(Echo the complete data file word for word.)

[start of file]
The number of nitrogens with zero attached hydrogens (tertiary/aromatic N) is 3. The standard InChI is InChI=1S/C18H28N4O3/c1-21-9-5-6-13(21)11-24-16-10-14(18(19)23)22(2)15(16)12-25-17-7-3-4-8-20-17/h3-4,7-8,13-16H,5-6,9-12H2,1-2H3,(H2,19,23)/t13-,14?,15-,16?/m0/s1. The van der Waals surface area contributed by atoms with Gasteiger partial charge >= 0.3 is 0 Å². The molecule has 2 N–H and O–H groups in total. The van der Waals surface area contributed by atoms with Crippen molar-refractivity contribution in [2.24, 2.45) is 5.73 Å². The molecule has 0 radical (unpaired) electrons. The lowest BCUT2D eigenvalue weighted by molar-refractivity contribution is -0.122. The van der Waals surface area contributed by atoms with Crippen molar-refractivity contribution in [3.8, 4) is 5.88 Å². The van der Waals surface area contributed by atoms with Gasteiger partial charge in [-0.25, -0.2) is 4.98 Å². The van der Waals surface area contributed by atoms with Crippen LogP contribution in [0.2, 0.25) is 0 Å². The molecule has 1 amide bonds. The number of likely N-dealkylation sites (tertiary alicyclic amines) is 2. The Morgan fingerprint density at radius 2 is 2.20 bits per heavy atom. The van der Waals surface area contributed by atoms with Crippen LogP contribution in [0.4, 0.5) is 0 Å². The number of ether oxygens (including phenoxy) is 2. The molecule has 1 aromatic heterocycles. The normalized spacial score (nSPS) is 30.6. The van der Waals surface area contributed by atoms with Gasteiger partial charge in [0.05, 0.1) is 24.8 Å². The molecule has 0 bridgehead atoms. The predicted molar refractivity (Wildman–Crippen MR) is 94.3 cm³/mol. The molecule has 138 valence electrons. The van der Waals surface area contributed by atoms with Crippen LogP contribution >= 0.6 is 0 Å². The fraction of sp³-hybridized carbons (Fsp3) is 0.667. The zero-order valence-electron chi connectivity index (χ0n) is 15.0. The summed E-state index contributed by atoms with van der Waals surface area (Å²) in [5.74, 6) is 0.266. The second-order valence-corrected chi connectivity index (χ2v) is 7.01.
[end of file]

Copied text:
The number of nitrogens with zero attached hydrogens (tertiary/aromatic N) is 3. The standard InChI is InChI=1S/C18H28N4O3/c1-21-9-5-6-13(21)11-24-16-10-14(18(19)23)22(2)15(16)12-25-17-7-3-4-8-20-17/h3-4,7-8,13-16H,5-6,9-12H2,1-2H3,(H2,19,23)/t13-,14?,15-,16?/m0/s1. The van der Waals surface area contributed by atoms with Gasteiger partial charge >= 0.3 is 0 Å². The molecule has 2 N–H and O–H groups in total. The van der Waals surface area contributed by atoms with Crippen molar-refractivity contribution in [2.24, 2.45) is 5.73 Å². The molecule has 0 radical (unpaired) electrons. The lowest BCUT2D eigenvalue weighted by molar-refractivity contribution is -0.122. The van der Waals surface area contributed by atoms with Crippen molar-refractivity contribution in [3.8, 4) is 5.88 Å². The van der Waals surface area contributed by atoms with Gasteiger partial charge in [-0.25, -0.2) is 4.98 Å². The van der Waals surface area contributed by atoms with Crippen LogP contribution in [0.2, 0.25) is 0 Å². The molecule has 1 amide bonds. The number of likely N-dealkylation sites (tertiary alicyclic amines) is 2. The Morgan fingerprint density at radius 2 is 2.20 bits per heavy atom. The van der Waals surface area contributed by atoms with Crippen LogP contribution in [0.4, 0.5) is 0 Å². The number of ether oxygens (including phenoxy) is 2. The molecule has 1 aromatic heterocycles. The normalized spacial score (nSPS) is 30.6. The van der Waals surface area contributed by atoms with Gasteiger partial charge in [0.05, 0.1) is 24.8 Å². The molecule has 0 bridgehead atoms. The predicted molar refractivity (Wildman–Crippen MR) is 94.3 cm³/mol. The molecule has 138 valence electrons. The van der Waals surface area contributed by atoms with Crippen LogP contribution >= 0.6 is 0 Å². The fraction of sp³-hybridized carbons (Fsp3) is 0.667. The zero-order valence-electron chi connectivity index (χ0n) is 15.0. The summed E-state index contributed by atoms with van der Waals surface area (Å²) in [5.74, 6) is 0.266. The second-order valence-corrected chi connectivity index (χ2v) is 7.01.